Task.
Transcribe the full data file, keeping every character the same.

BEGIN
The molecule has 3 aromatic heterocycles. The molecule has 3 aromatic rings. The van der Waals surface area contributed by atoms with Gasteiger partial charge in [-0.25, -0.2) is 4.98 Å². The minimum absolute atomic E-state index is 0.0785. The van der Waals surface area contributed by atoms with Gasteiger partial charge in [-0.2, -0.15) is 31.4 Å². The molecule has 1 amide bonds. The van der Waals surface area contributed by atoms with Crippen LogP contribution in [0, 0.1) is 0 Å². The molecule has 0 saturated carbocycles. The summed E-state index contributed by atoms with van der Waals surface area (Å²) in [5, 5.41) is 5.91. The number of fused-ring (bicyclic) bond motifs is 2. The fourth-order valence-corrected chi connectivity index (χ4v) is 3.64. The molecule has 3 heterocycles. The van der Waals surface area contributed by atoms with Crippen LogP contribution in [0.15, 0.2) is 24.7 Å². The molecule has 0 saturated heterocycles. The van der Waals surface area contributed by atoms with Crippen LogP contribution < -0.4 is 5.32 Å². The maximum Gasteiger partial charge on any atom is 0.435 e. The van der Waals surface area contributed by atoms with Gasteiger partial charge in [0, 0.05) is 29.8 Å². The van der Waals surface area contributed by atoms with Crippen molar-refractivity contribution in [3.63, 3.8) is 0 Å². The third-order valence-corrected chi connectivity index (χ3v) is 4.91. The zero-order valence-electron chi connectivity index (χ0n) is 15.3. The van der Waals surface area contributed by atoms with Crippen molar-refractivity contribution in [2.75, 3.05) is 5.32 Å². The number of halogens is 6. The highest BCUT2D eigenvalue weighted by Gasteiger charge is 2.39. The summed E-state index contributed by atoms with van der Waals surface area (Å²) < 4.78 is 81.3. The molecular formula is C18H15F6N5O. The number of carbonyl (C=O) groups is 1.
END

The molecule has 3 aromatic heterocycles. The molecule has 3 aromatic rings. The van der Waals surface area contributed by atoms with Gasteiger partial charge in [-0.25, -0.2) is 4.98 Å². The minimum absolute atomic E-state index is 0.0785. The van der Waals surface area contributed by atoms with Gasteiger partial charge in [-0.2, -0.15) is 31.4 Å². The molecule has 1 amide bonds. The van der Waals surface area contributed by atoms with Crippen LogP contribution in [0, 0.1) is 0 Å². The molecule has 0 saturated carbocycles. The summed E-state index contributed by atoms with van der Waals surface area (Å²) in [5, 5.41) is 5.91. The number of fused-ring (bicyclic) bond motifs is 2. The fourth-order valence-corrected chi connectivity index (χ4v) is 3.64. The molecule has 3 heterocycles. The van der Waals surface area contributed by atoms with Crippen LogP contribution in [0.15, 0.2) is 24.7 Å². The molecule has 0 saturated heterocycles. The van der Waals surface area contributed by atoms with Crippen LogP contribution < -0.4 is 5.32 Å². The maximum Gasteiger partial charge on any atom is 0.435 e. The van der Waals surface area contributed by atoms with Gasteiger partial charge in [0, 0.05) is 29.8 Å². The van der Waals surface area contributed by atoms with Crippen molar-refractivity contribution in [3.63, 3.8) is 0 Å². The third-order valence-corrected chi connectivity index (χ3v) is 4.91. The zero-order valence-electron chi connectivity index (χ0n) is 15.3. The van der Waals surface area contributed by atoms with Crippen molar-refractivity contribution in [2.75, 3.05) is 5.32 Å². The number of halogens is 6. The highest BCUT2D eigenvalue weighted by Gasteiger charge is 2.39. The summed E-state index contributed by atoms with van der Waals surface area (Å²) < 4.78 is 81.3. The molecular formula is C18H15F6N5O. The number of carbonyl (C=O) groups is 1.